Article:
Long-term study finds faster breast cancer radiation treatment as effective as long course  

Approximately half of the patients were randomly assigned whole breast radiation, delivered once per day over 3 to 5 weeks. The other half received external beam APBI which was given twice a day over 5 to 8 days. The study was long-term, with a median followup of 8.6 years.

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2019-12-05 18:34:19



BPA levels in humans dramatically underestimated  

Researchers have developed a more accurate method of measuring bispehnol A (BPA) levels in humans and found that exposure to the endocrine-disrupting chemical is far higher than previously assumed. The study provides the first evidence that the measurements relied upon by regulatory agencies, including the US Food and Drug Administration, are flawed, underestimating exposure levels by as much as 44 times.

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2019-12-05 18:34:17



Quarter of Californian adults live in a household with a gun, poll indicates  

One in four adults in California lives in a household with a gun, including around 1 in 7 (14%) who personally own a firearm, suggest the results of a survey.

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2019-12-05 18:34:15



Study seeks to answer whether effects of 'abortion pill' can be reversed  

Women who initiate medical abortion but opt to stop in the middle of treatment may be at risk for serious blood loss, a study finds. Researchers found this is true even for women who use an experimental treatment that claims to 'reverse' the effects of the abortion pill. The study provides important insights into the safety of using high doses of progesterone during early pregnancy to try to stop a medical abortion.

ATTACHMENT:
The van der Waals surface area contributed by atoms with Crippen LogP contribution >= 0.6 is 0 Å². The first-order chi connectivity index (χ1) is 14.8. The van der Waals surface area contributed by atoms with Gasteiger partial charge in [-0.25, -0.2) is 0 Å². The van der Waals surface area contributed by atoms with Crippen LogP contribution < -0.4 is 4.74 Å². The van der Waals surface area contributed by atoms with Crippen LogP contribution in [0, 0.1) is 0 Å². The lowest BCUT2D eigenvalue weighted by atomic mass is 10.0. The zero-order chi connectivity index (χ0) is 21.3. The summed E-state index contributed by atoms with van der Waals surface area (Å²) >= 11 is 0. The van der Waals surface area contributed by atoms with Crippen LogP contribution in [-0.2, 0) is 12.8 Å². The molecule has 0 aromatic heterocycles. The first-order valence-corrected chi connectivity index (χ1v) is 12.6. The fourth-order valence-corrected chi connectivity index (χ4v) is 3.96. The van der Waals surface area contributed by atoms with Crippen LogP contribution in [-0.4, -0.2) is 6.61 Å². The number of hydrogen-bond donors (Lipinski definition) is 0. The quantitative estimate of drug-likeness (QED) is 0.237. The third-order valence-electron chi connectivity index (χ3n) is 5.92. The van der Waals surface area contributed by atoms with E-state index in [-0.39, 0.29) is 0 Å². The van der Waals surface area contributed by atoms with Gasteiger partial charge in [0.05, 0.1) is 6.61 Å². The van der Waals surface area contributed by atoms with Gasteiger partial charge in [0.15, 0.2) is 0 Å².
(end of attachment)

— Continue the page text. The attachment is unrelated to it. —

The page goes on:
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2019-12-05 17:13:47



Assistance during first years of biology major leads to higher retention of first-gen students  

Assistance during the first years of a biology major leads to higher retention of first-generation students.

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2019-12-05 15:53:21



As China rapidly adopts clean energy, use of traditional stoves persists  

Old habits are hard to break. A new study of replacement of traditional wood and coal burning stoves with clean energy in China suggests that, without a better understanding of the reasons behind people's reluctance to give up traditional stoves, it will be difficult for policies in China and elsewhere in the world to succeed in encouraging this shift towards clean energy.

what do you think?

2019-12-05 15:53:19



Artificial cells act more like the real thing  

Protocells -- artificial cells -- that are active and mimic living cells by moving independently and that are biocompatible and enzymatically active are now possible using an improved method.

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2019-12-05 15:53:18



'Buildings' in human bone may hold key to stronger 3D-printed lightweight structures  

The discovery of how a 'beam' in human bone material handles a lifetime's worth of wear and tear could translate to the development of 3D-printed lightweight materials that last long enough for more practical use in buildings, aircraft and other structures.

what do you think?

2019-12-05 15:53:13



Open source EEG visualization tool  

Researchers have developed a free open source computer program that can be used to create visual and quantitative representations of brain electrical activity in laboratory animals in hopes of developing countermeasures for opioid use disorder.

what do you think?

2019-12-05 15:53:05